Because I have a tattoo dotting each bicep, and because I frequently flavor my dialogue with an epithet that starts with an “f” and ends in “k,” folks have labeled me a rebel (or another, more profane word). And as a 4’9″, 80 1/2-year old woman with hair and face in their original wrappers, these same people believe I’m an adorable doozy.
While I’m appreciative of this applause, I’m countering that it is neither my body art, my salty language, my diminutive size, nor my avoidance of hair dye or cosmetic surgery that make me a rebel. Instead, I have 10 rules I’ve adopted over the years and am continually enhancing.
Graciela sits atop my right bicep. She is a tattoo of a seahorse the size of my palm. She has an eye trimmed with a thick lash, a rose-colored tail that twists to the left and a crown of swirly arrows. Three times a day, I carefully lather my fresh tattoo with antibacterial soap and pat her dry. I grin as I perform this procedure, as if I were a postpartum mom tending to my newborn child.
My tattoo is a gift I recently gave myself as I approach my 80th birthday, which falls on Aug. 10. It is also a reward I bestowed on myself after finally learning to swim just one year ago.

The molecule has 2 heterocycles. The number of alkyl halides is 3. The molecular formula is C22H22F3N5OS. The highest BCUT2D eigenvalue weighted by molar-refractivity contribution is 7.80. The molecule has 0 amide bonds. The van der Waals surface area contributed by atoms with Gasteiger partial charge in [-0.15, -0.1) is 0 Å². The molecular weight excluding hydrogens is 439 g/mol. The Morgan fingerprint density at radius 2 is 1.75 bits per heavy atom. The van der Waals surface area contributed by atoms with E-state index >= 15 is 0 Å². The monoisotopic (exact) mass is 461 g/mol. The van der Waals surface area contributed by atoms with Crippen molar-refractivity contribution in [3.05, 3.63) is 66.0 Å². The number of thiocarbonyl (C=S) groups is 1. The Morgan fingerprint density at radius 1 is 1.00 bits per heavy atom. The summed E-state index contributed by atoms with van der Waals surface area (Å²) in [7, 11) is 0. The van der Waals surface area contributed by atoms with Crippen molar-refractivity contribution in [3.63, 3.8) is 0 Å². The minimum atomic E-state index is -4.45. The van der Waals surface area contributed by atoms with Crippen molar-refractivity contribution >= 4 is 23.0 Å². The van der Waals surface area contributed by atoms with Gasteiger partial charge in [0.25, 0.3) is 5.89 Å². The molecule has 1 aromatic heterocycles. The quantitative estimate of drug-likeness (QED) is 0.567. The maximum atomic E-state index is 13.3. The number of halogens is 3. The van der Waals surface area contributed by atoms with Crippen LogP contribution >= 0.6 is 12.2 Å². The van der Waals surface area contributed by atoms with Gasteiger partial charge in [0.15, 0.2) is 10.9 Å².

When my ex-husband first began to dress as a woman, my second husband, Tommy, and I invited her to our home. "You look great," I said as I kissed her cheek. "But you need earrings." I placed my mother's clip-ons on her ears. "They're only costume," I added as I handed her a mirror. "Faux pearls."
I would've never envisioned this scene when my first marriage fell apart in 1990. It was only in 2011, when I was already married to Tommy, that my ex-spouse told me that she was transgender. Through Transparent, the show my daughter Jill created inspired by our family life, I've met many trans women who told me of the pain of keeping the giant secret, some who felt as if they were trapped in a false marriage.
Elaine Soloway is not Shelly Pfefferman. Amazon's new TV series "Transparent," praised by some critics as the best new show of the fall season, is not the story of her family.Soloway can't say that strongly enough. It's fiction.And yet the other day, when she was alone on her couch, in bare feet, with a meal tray in her lap, watching episode nine — the part where the character named Ed says to the character named Shelly, "I'm just here to make you happy" — she cried.
Next time you move cross-country to Los Angeles, do it the Elaine Soloway way. (The SoloWay?) Pack whatever you can into flat-rate Priority Mail boxes from the post office and mail them over a period of six months. Get a place on airbnb.com in a hip L.A. neighborhood, close to shops, restaurants and the Upright Citizens Brigade, an improv comedy theater that reminds one of their connections to Chicago’s Annoyance Theater.